In The Reign of Arthur, Gidlow suggests that the notorious chapter of the Historia Brittonum purporting to be a list of the battles fought by Arthur dux bellorum (“leader of battles”) is genuinely historical. This goes against the consensus historical view that the list is a fiction, but let’s concede that Gidlow’s reasoning is correct (and, in this case, I have reason to believe that it is) and that the ninth battle, in urbe legionis (“in the city of legions”) really was fought around AD 500 by a general named Arthur. Gidlow is quite right to say that “[t]here were only two places with this title”, although where he got the idea that one of them was St Albans is something of a mystery. One of these places is still called Caerleon, in South Wales (Caerlleon in modern Welsh), and the other was Chester. It is quite wrong to say that “the location of the other has remained a mystery” when historians have agreed on it since the time of Bede in the early eighth century!

Chester Eastgate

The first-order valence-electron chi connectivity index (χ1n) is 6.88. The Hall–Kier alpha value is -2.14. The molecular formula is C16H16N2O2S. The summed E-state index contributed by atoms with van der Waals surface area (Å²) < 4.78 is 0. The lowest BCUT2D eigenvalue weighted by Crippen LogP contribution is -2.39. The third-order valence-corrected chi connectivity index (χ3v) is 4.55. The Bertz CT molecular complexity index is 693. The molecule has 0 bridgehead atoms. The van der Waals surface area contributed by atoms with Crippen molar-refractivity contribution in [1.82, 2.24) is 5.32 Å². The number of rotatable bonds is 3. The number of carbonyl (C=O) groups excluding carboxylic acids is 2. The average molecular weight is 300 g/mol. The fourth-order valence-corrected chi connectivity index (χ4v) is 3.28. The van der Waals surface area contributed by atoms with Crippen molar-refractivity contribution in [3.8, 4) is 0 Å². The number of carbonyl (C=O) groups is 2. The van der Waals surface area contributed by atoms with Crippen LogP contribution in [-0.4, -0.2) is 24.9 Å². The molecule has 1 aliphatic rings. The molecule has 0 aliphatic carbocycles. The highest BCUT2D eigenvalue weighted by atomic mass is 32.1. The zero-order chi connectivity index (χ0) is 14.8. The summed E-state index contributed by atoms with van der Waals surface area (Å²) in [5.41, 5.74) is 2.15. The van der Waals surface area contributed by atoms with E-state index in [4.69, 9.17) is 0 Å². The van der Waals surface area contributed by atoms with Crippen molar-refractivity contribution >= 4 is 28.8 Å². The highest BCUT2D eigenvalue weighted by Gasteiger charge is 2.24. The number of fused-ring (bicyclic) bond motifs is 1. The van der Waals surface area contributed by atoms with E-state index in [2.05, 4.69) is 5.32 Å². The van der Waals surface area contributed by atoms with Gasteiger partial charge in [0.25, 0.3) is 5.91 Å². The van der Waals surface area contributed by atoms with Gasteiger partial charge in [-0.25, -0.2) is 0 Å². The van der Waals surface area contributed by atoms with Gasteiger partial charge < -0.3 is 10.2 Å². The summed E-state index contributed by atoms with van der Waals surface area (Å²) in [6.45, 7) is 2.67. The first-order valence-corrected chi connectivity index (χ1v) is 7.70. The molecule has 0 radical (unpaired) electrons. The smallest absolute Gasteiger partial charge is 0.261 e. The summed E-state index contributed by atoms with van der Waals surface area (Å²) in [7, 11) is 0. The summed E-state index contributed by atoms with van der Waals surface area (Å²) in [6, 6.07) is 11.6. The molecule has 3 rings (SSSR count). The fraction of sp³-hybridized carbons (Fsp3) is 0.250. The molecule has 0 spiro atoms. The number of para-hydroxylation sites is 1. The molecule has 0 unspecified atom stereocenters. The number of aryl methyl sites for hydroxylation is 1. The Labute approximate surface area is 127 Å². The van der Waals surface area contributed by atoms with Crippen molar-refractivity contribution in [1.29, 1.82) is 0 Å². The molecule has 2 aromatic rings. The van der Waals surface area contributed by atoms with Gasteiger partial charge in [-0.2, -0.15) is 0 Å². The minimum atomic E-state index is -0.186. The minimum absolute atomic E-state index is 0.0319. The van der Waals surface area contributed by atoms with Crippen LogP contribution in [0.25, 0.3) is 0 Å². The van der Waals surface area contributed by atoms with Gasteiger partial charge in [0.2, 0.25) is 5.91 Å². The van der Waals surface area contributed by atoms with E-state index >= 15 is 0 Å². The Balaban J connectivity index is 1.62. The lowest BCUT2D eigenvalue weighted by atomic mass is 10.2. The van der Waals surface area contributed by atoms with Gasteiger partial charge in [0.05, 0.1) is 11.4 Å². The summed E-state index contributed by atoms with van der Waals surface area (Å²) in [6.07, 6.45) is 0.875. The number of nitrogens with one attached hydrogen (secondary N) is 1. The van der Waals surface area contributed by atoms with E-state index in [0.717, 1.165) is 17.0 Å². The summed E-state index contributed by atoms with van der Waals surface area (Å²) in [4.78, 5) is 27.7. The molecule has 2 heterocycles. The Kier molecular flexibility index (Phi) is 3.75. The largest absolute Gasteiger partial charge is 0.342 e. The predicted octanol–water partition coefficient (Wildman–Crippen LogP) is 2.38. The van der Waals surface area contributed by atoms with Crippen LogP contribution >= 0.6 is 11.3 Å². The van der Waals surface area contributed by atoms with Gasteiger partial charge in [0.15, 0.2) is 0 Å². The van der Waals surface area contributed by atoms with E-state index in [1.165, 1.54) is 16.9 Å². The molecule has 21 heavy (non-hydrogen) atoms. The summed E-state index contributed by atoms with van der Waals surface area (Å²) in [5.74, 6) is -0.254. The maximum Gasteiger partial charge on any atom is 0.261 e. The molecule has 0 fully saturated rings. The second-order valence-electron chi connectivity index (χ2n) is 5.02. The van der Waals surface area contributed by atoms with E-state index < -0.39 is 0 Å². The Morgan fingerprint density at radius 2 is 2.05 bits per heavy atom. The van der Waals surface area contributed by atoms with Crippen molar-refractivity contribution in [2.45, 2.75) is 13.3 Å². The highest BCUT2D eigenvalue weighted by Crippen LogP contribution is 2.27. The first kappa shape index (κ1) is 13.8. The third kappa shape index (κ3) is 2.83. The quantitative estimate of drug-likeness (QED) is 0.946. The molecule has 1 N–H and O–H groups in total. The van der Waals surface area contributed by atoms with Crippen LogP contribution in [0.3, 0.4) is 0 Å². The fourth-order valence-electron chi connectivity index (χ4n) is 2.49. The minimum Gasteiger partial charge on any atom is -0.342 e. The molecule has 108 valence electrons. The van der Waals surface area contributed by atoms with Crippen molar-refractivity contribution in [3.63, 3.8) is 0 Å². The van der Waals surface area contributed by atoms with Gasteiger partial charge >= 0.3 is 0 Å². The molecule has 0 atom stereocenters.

The Eastgate in Chester: there is nothing more than 240 years old in this picture

Next, Gildas’s surviving writings (de excidio Britanniae, some fragments from letters and a Penitential of dubious authenticity) do not mention Arthur, let alone constitute “the earliest account of Arthur’s life”. He does mention a “City of the Legions” (actually legionum urbis, “of the city of legions”, in the original Latin), which he associated with a pair of martyrs he names as Aaron and Julius, citizens of the place. Taken since the twelfth century (on the very dubious authority of Geoffrey of Monmouth (Historia Regum Brittanię IX.12)) to have been Caerleon in South Wales, Legionum Civitas (using the more usual word civitas (‘city’) in preference for the poetic urbs, which almost always refers to Rome) was probably used in the Late Roman period as a term for Chester. Indeed, the Old Welsh name of Chester, Cair Legion, is a direct translation of Civitas Legionum, the form in which it appears in Bede (Historia Ecclesiastica II.2). There are therefore no a priori reasons for rejecting Chester as the location of the martyrdom of Aaron and Julius.